Flores back in the spotlight at shortstop for Mets

Infielder to assume starting role after Tejada breaks leg in Game 2

Flores back in the spotlight at shortstop for Mets

NEW YORK -- Wilmer Flores spent most of this season's first three months as the Mets' starting shortstop and then became widely recognized as the baby-faced player who cried on the field as he digested being included in the Carlos Gomez trade until that late July deal with the Brewers was nixed.

Now, yet another emotional moment has brought the spotlight back on Flores, who will once again fill the Mets' starting-shortstop role that was vacated in Saturday night's 5-2 loss in Game 2 when his good friend, Ruben Tejada, broke his right leg courtesy of a controversial Chase Utley slide that has heightened the emotions surrounding this National League Division Series against the Dodgers.

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Game Date Matchup
Gm 1 Oct. 9 NYM 3, LAD 1
Gm 2 Oct. 10 LAD 5, NYM 2
Gm 3 Oct. 12 NYM 13, LAD 7
Gm 4 Oct. 13 LAD 3, NYM 1
Gm 5 Oct. 15 NYM 3, LAD 2

"We've always had our confidence in Wilmer," Mets starting pitcher Matt Harvey said. "He's going to step up. He wants that job. He's always wanted that job. We're not worried one bit. I think we're all excited to have him out there. And I think New York's excited to have him out there."

Harvey will garner a plethora of attention when he starts Game 3 on Monday night at 8:30 p.m. ET on TBS with the chance to give the Mets a 2-1 lead in this best-of-five series and also move back into the good graces of his teammates and fans, who have grown frustrated over the past month as the talented starter has dealt with the backlash of a post Tommy John surgery innings limit and a late arrival to a postseason workout.

Flores has been at the other end of the spectrum since his fandom grew on the night of July 29, when he shed tears of sadness because he thought he had been traded away from the Mets' organization, which has served as his family since 2007. The 24-year-old infielder rejoiced when he learned the trade with the Brewers fell through and then energized Citi Field on July 31, when he drilled a walk-off homer that propelled the Mets toward a three-game sweep of the Nationals and the top of the NL East standings.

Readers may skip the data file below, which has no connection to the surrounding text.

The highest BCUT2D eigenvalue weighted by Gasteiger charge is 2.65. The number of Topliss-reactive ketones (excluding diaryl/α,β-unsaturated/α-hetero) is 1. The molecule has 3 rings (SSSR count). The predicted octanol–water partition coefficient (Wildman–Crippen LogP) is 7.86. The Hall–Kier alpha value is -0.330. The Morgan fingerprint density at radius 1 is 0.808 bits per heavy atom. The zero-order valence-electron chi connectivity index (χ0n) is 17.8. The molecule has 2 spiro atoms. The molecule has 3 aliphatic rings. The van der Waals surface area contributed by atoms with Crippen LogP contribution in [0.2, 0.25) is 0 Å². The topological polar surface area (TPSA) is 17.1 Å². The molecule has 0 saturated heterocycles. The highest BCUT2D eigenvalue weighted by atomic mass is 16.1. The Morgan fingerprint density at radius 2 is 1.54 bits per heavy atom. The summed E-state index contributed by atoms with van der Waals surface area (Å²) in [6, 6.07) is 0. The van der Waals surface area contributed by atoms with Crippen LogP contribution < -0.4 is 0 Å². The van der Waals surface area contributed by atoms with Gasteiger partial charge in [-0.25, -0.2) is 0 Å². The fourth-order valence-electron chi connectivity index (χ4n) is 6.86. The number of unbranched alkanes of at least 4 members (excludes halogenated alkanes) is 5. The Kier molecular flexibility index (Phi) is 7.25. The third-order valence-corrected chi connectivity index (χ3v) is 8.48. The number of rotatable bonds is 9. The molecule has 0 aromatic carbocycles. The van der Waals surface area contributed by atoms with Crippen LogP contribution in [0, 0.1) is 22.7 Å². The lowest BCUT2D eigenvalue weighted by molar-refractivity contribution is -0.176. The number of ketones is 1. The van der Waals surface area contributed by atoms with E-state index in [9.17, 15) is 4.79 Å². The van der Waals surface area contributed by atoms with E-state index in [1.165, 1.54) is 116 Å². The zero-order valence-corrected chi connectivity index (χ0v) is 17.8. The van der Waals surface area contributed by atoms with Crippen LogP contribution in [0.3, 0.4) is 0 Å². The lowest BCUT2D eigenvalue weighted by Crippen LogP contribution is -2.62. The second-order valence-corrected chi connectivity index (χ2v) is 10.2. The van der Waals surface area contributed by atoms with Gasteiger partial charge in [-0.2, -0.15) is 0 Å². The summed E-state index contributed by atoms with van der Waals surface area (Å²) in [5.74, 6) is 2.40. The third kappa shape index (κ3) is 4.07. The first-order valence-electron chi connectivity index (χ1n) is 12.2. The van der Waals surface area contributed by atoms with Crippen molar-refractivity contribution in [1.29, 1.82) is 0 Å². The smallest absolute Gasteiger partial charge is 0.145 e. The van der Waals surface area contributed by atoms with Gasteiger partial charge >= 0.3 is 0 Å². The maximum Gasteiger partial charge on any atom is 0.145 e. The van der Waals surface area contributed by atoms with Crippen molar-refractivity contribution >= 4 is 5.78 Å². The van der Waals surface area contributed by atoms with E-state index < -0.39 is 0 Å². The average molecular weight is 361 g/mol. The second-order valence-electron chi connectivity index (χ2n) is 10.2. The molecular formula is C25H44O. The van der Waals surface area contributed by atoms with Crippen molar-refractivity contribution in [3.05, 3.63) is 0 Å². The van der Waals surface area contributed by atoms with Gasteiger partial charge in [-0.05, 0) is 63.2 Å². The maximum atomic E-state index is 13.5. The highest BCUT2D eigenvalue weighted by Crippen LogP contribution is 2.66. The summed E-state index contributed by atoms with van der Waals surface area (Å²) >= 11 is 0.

Flores goes from tears to hero

"I think, especially after the moment here, I think New York in general has picked him up," Harvey said. "It couldn't have been a bigger home run that he had after that situation, so it's obviously shown that he's not afraid to be out there."

As Flores batted .263 with 16 homers and a .703 OPS in 137 games this year, he battled some back discomfort and a late-season bout with strep throat that caused him to lose approximately 10 pounds and significant energy. But Mets manager Terry Collins said the young shortstop's health has gradually improved over the past couple of weeks.

"He's been feeling a lot better, feels like he's ready to go, so we're hoping that when he goes out there tomorrow night, that he's the player we know he can be," Collins said. "But you know, has he put all the weight back on? No, not really. But as long as he's got some energy, that's all that matters because he didn't have it for a while."

Though the Mets are losing something on the defensive end with Tejada's absence, they can only hope Flores is energized again by the postseason setting and the effect of yet another emotional moment that has cast him back into the limelight.

"[Tejada's injury] is a big dent," Collins said. "I will certainly spend some time with Wilmer tomorrow and let him know that he's proved he can play shortstop at this level, to relax and go out, because he's going to be the guy."

Mark Bowman is a reporter for MLB.com. This story was not subject to the approval of Major League Baseball or its clubs.